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Riding 'the 70'
Play highlights 'community' on city's bus routes
(Published July 24, 2006)

Staff Writer

At the corner of Georgia Avenue and Kennedy Street in Northwest Washington, two young men with militant facial expressions stand with arms crossed in front of a Metrobus. Refusing to move, they hold their poses silently, unfazed by the seemingly irate bus driver who can't continue on his route until these young men remove themselves from his path.

Suddenly breaking their stances, the men run to the door of the bus, requesting something inaudible from the driver. After sternly denying the request, the driver closes the door and shakes his head in disbelief.

"I asked the bus driver if we could ride a block or two for free and take some pictures," McNeil later said about his request.

Even though the driver quickly shut his door to catch the green light, he gave these young men a "thumbs-up" before driving on.

That thumbs-up is symbolic of the recent praise that youth advocates Justin McNeil and John Muller of the DreamCity Theatre Group have been receiving for writing and presenting a play called "The 70," which premieres at Martin Luther King Jr. Memorial Library on July 25.

With the main character being a bus driver named "Mr. Wonderful," the play is about "the community that exists on the city bus system and the different struggles and successes that riders encounter in their daily lives," according to its producers.

The recent stunt in front of Metro's 70 bus was all for taking a picture that they say speaks volumes about how serious they are about their newest endeavor and how relentless they are in promoting it.

With this play, things are "unfiltered, unadulterated and we have the final say," Muller said during a recent interview.

Taking approximately six months to complete, "The 70" was born in a playwright class that Muller took at Georgetown University. An article written on Floyd Thurston, the real "Mr. Wonderful," inspired Muller and McNeil to delve deeper into the story of a person they described as a "compelling figure." They found that Thurston had served as a Metrobus driver for several years.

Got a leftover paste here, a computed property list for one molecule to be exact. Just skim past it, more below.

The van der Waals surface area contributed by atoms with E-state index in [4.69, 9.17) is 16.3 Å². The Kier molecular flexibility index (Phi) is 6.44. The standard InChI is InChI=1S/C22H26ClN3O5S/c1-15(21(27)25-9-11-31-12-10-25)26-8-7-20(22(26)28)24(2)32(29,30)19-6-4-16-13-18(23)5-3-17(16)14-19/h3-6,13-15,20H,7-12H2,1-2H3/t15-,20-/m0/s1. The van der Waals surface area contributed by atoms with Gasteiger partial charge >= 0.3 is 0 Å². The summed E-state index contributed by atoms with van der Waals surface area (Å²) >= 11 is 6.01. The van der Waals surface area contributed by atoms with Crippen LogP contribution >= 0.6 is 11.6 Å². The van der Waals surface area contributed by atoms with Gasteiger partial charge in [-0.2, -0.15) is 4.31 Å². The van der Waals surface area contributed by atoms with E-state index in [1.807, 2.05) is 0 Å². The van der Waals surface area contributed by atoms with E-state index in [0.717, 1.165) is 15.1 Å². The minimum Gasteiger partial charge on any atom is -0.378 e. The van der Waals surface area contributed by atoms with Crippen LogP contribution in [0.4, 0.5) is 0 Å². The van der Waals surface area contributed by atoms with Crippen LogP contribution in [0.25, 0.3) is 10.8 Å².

Aside from "Mr. Wonderful," the play has characters like the "DVD man," defined as the neighborhood hustler; the "hack," a belligerent homeless person; a Jehovah's witness, who is spreading what they believe is the gospel; and the uncensored "teenage girl," who is ready to fight at the drop of a hat.

With the help of local organizations like Youth Ventures and the D.C. Commission on the Arts and Humanities, McNeil and Muller were able to raise more than $2,500 to fund DreamCity Theatre Group.

"We're giving theater back to the community" with the help of such organizations, McNeil asserted.

The arts commission's Jose Dominguez, who met Muller through another youth organization, told The Common Denominator that Muller is a "hard worker, diligent and had a great attitude toward getting things done."

The rising college seniors have been friends since high school and "went through several youth organizations and theater groups," Muller said, but their connection is one that seems to go even deeper. During a recent interview, they laughed simultaneously, completed each other's sentences and often communicated with one another without saying a word.

Their friendship is an uninhibited one, solidly created around their commitment to youth development and spotlighting a community that, according to Muller, is often "marginalized and disenfranchised." He stresses that the community should "never doubt these people, or count them out."

The young playwriting duo describe themselves as "renaissance men ... businessmen," and all good businessmen know how to pick the right staff. With cast and crew of predominantly young people -- including 18-year-old director Michelle Orr, a recent graduate of Duke Ellington School of the Arts, and 13-year-old associate producer Joseph Melson, whom Muller mentors -- it is nothing short of flattering when professional adult actors like cast member Anne Stuecker state that "the producers [of the play] are doing a good job of being professional."

Surrounded by so much positive energy, it may be somewhat surprising to find controversy.

This play is "controversial within itself," Muller asserted. "The bus is an uncensored environment, and language reflects real interactions that may not occur until a line is crossed ... people can be calloused toward each other."

While those who know McNeil and Muller know that they have vowed to truly portray the youth in the streets, they want everyone to know that "DreamCity doesn't represent the streets -- we are the streets we aren't afraid to put ourselves in different environments."

DreamCity is an arts organization that consists of the DreamCity Theatre Group, DreamCity Poets and DreamCity Productions. "The 70" will be performed at MLK library at 901 G St. NW in auditorium A-5 at 6:45 p.m. July 25-27, Aug. 2-3 and Aug. 8-10; and at 3:30 p.m. July 29, Aug. 5 and Aug. 12. Admission is free.

Copyright 2006 The Common Denominator